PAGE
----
The XAXA rhyming scheme means that the rhyming of lines 1 and 3 doesn’t matter as long as lines 2 and 4 rhyme. Think of lines 1 and 3 as the beginning of a thought and lines 2 and 4 as the end. This is a great way to structure some phrasing within your songs. You can find the XAXA form right at the beginning of “Let it Go” from Frozen.
The snow glows white on the mountain tonight
Not a footprint to be seen
A kingdom of isolation
And it looks like I’m the queen
Another example of XAXA form can be found in the classic holiday favorite, “Rudolph the Red-Nosed Reindeer.”
Rudolph the Red-Nosed Reindeer
Had a very shiny nosenose
And if you ever saw it
You would even say itglows
AXAA and AAXA are very close to the AAAA rhyming scheme. However, they have a line (either line 2 or 3) that doesn’t rhyme with the others. An example of this rhyming scheme can be found in the second half of the chorus in “Grenade” by Bruno Mars. Notice how the first chorus uses an AAAA rhyming scheme by the repetition of “ya.”
I’d catch a grenade for ya
Throw my head on a blade for ya
I’d jump in front of a train for ya
You know I’d do anything for ya
I would go through all this pain
Take a bullet straight through my brain
Yes I would die for you baby
But you won’t do the same
Using the AXAA or AAXA form can be a great way of breaking up too much repetition. You’ve also probably found yourself in some instances where you can’t think of the perfect rhyme. Instead of spending hours and hours trying to think of one word, try keeping the line you have and inserting it as the “X” line in this form!
The AAAX rhyming scheme means that everything rhymes except for the very last line in the verse. Often, this last line has a completely different amount of syllables as the three lines before it. An example of the AAAX form can be found in “Fix You” by Coldplay.
When you try your best but you don’t succeed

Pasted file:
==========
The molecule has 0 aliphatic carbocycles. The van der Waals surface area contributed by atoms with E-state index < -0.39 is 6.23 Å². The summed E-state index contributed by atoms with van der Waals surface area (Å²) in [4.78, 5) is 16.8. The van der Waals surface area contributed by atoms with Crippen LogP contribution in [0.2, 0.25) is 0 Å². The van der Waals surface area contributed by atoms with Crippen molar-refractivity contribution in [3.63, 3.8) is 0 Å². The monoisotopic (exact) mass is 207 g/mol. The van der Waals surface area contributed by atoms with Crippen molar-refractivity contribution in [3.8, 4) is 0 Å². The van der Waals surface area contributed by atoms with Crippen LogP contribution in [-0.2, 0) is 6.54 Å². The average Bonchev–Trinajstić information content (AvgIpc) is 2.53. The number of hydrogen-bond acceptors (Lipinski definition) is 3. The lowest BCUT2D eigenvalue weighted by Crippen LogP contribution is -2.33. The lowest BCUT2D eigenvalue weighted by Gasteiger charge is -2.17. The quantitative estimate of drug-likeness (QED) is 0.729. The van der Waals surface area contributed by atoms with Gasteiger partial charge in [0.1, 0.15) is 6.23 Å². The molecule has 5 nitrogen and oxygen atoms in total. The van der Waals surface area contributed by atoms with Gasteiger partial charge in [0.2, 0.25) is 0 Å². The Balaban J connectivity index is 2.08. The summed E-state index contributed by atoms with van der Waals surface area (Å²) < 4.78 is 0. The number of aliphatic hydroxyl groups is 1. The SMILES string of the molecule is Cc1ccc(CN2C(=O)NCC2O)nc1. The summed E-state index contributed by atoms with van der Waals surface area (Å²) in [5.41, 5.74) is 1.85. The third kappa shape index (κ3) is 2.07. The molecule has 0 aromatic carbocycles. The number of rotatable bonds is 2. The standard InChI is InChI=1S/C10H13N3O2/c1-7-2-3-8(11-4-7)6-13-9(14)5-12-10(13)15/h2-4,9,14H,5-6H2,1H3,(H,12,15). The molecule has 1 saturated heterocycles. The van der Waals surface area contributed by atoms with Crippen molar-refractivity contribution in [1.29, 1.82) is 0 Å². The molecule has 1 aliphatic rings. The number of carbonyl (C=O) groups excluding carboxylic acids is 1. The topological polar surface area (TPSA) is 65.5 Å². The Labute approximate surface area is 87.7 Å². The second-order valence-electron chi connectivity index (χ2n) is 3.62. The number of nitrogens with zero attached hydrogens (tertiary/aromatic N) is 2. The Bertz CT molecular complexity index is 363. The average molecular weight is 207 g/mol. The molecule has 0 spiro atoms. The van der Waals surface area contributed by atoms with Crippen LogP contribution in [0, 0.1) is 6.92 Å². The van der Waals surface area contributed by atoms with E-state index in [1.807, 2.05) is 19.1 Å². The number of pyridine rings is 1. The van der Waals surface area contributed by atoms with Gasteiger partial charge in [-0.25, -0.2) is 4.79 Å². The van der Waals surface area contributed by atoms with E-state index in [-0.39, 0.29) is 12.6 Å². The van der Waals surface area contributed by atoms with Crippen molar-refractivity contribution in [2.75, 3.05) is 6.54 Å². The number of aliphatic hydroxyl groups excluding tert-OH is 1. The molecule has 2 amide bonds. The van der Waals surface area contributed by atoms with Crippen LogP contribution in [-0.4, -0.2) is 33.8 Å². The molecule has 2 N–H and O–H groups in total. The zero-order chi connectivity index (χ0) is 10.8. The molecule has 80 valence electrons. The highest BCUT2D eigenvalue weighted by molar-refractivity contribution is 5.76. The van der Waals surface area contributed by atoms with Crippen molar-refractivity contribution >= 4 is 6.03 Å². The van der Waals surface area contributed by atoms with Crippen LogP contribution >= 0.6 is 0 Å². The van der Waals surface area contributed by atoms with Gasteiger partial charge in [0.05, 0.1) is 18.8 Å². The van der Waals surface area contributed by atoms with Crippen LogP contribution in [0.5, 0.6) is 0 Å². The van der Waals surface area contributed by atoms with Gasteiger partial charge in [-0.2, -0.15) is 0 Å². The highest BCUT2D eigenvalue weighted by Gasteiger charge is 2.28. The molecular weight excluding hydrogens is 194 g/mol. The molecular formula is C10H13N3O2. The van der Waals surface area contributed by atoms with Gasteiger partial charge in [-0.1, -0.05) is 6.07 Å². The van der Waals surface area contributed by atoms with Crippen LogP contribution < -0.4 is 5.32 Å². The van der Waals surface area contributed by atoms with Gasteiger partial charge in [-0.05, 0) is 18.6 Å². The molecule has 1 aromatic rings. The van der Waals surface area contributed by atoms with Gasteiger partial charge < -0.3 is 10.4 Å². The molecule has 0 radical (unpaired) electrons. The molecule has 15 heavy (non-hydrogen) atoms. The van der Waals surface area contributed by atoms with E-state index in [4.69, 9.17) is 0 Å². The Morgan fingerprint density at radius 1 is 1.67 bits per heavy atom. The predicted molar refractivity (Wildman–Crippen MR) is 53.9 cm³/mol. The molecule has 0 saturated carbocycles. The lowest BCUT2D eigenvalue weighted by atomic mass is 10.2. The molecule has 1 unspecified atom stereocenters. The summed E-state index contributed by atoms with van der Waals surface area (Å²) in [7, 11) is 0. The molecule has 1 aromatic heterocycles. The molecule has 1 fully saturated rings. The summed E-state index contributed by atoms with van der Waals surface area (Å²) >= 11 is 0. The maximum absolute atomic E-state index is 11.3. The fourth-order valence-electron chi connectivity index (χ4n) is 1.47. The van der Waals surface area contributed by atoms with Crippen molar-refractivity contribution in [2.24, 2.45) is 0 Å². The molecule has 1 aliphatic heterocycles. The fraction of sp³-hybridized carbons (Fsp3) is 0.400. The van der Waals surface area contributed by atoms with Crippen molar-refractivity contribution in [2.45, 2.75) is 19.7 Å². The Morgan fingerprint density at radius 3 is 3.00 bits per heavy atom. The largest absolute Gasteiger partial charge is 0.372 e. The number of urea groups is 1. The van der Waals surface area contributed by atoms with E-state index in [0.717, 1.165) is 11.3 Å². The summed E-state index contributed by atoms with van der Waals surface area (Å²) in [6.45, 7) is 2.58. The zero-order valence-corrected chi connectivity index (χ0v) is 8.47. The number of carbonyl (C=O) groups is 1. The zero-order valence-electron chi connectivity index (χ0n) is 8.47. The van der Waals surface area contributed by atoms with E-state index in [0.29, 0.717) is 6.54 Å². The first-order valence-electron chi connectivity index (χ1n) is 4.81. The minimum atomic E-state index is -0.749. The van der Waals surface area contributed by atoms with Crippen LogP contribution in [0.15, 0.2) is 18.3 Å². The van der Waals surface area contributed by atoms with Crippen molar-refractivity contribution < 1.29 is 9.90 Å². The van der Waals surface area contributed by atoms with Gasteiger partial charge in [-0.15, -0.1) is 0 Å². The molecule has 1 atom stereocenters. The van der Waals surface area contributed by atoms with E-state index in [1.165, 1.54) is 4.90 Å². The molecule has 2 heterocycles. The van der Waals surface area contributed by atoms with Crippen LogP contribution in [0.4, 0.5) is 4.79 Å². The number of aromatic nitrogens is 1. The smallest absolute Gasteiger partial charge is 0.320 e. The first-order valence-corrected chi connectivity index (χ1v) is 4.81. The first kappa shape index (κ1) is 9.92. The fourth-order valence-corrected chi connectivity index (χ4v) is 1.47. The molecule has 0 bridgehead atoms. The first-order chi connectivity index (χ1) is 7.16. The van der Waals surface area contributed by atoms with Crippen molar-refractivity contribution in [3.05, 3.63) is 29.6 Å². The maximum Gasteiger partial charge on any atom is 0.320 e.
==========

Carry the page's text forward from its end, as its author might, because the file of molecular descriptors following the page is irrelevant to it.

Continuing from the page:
When you get what you want but not what you need
When you feel so tired but you can’t sleep
Stuck in reverse
When the tears come streaming down your face
‘Cause you lose something you can’t replace
When you love someone but it goes to waste
What could be worse?
Another example of AAAX is in the iconic Louis Armstrong tune, “What A Wonderful World.”
I see trees of green, red roses too
I see them bloom for me and you
And I think to myself, what a wonderful world
I see skies of blue and clouds of white
The bright blessed day, the dark sacred night
And I think to myself, what a wonderful world
If you look at the big picture of both of these examples, you could also label them AAAB, since “reverse” and “worse” rhyme in the Coldplay example and “world” is used twice in “What A Wonderful World.” Similar to the AXAA and AAXA rhyming schemes, AAAX (or AAAB) is a great way to break up repetitive sounding rhymes. It’s also the perfect way to emphasize a particular line or lyric.
Yes, there are some songs in which none of the end phrases rhyme! XXXX is the rhyming scheme with no rhymes, and it can be tricky to pull off. In instances where XXXX is used, there must be more focus placed on the rhythm and flow of the lyrics.
“Hey Jude” by The Beatles is an example of the XXXX form. Notice how there is some use of internal rhyming, so the verse isn’t completely absent of rhymes.
Hey Jude, don’t let me down
You have found her, now go and get her
Remember to let her into your heart
Then you can start to make it better
Similar to “Hey Jude,” Ed Sheeran also uses an internal rhyme in his XXXX verse of “I See Fire” from The Hobbit: The Desolation of Smaug. You will also notice that this verse tells a story, so it pulls the listener along without the use of rhymes.
If this is to end in fire
Then we should all burn together
Watch the flames climb high into the night
Calling out for the rope, sent by and we will
Watch the flames burn on and on the mountainside
The XXXX form proves that rhymes aren’t absolutely necessary to make a song. So if you have a verse or chorus that feels and sounds good to you but doesn’t have any rhymes, don’t sweat it! Focus on the rhythm and feel of the section, and grab a second opinion. In any case, rhymes will likely find their way into other parts of your song.